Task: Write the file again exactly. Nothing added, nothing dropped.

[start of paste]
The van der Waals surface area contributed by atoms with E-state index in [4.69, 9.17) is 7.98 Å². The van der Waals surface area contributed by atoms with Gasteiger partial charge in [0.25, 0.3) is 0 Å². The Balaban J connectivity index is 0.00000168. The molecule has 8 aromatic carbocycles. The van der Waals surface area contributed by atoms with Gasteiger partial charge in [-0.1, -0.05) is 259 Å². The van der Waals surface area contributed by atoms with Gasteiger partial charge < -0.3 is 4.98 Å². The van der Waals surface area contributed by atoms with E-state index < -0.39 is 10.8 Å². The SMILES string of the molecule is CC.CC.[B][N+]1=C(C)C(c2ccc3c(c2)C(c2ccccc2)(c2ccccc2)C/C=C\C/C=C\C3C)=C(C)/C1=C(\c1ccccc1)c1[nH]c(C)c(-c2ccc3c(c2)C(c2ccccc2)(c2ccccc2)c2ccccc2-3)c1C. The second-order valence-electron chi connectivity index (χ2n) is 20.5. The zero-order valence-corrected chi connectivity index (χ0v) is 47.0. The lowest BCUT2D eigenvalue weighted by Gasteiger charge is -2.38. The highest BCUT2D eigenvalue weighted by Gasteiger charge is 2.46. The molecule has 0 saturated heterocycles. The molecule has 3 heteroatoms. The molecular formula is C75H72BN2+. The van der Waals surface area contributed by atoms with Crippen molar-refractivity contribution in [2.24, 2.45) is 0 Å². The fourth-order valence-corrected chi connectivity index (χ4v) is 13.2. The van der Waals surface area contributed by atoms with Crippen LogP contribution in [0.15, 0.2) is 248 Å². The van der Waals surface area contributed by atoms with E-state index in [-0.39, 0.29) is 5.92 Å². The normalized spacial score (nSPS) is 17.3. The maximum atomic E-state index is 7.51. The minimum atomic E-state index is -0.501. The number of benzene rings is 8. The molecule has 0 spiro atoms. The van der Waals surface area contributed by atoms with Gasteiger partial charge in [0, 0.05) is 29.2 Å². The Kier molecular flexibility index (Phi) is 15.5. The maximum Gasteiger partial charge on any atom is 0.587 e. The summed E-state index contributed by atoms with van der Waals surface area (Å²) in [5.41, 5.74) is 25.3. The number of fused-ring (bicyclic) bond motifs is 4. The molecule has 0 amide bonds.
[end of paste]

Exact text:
The van der Waals surface area contributed by atoms with E-state index in [4.69, 9.17) is 7.98 Å². The van der Waals surface area contributed by atoms with Gasteiger partial charge in [0.25, 0.3) is 0 Å². The Balaban J connectivity index is 0.00000168. The molecule has 8 aromatic carbocycles. The van der Waals surface area contributed by atoms with Gasteiger partial charge in [-0.1, -0.05) is 259 Å². The van der Waals surface area contributed by atoms with Gasteiger partial charge < -0.3 is 4.98 Å². The van der Waals surface area contributed by atoms with E-state index < -0.39 is 10.8 Å². The SMILES string of the molecule is CC.CC.[B][N+]1=C(C)C(c2ccc3c(c2)C(c2ccccc2)(c2ccccc2)C/C=C\C/C=C\C3C)=C(C)/C1=C(\c1ccccc1)c1[nH]c(C)c(-c2ccc3c(c2)C(c2ccccc2)(c2ccccc2)c2ccccc2-3)c1C. The second-order valence-electron chi connectivity index (χ2n) is 20.5. The zero-order valence-corrected chi connectivity index (χ0v) is 47.0. The lowest BCUT2D eigenvalue weighted by Gasteiger charge is -2.38. The highest BCUT2D eigenvalue weighted by Gasteiger charge is 2.46. The molecule has 0 saturated heterocycles. The molecule has 3 heteroatoms. The molecular formula is C75H72BN2+. The van der Waals surface area contributed by atoms with Crippen molar-refractivity contribution in [2.24, 2.45) is 0 Å². The fourth-order valence-corrected chi connectivity index (χ4v) is 13.2. The van der Waals surface area contributed by atoms with Crippen LogP contribution in [0.15, 0.2) is 248 Å². The van der Waals surface area contributed by atoms with E-state index in [-0.39, 0.29) is 5.92 Å². The normalized spacial score (nSPS) is 17.3. The maximum atomic E-state index is 7.51. The minimum atomic E-state index is -0.501. The number of benzene rings is 8. The molecule has 0 spiro atoms. The van der Waals surface area contributed by atoms with Gasteiger partial charge in [0, 0.05) is 29.2 Å². The Kier molecular flexibility index (Phi) is 15.5. The maximum Gasteiger partial charge on any atom is 0.587 e. The summed E-state index contributed by atoms with van der Waals surface area (Å²) in [5.41, 5.74) is 25.3. The number of fused-ring (bicyclic) bond motifs is 4. The molecule has 0 amide bonds.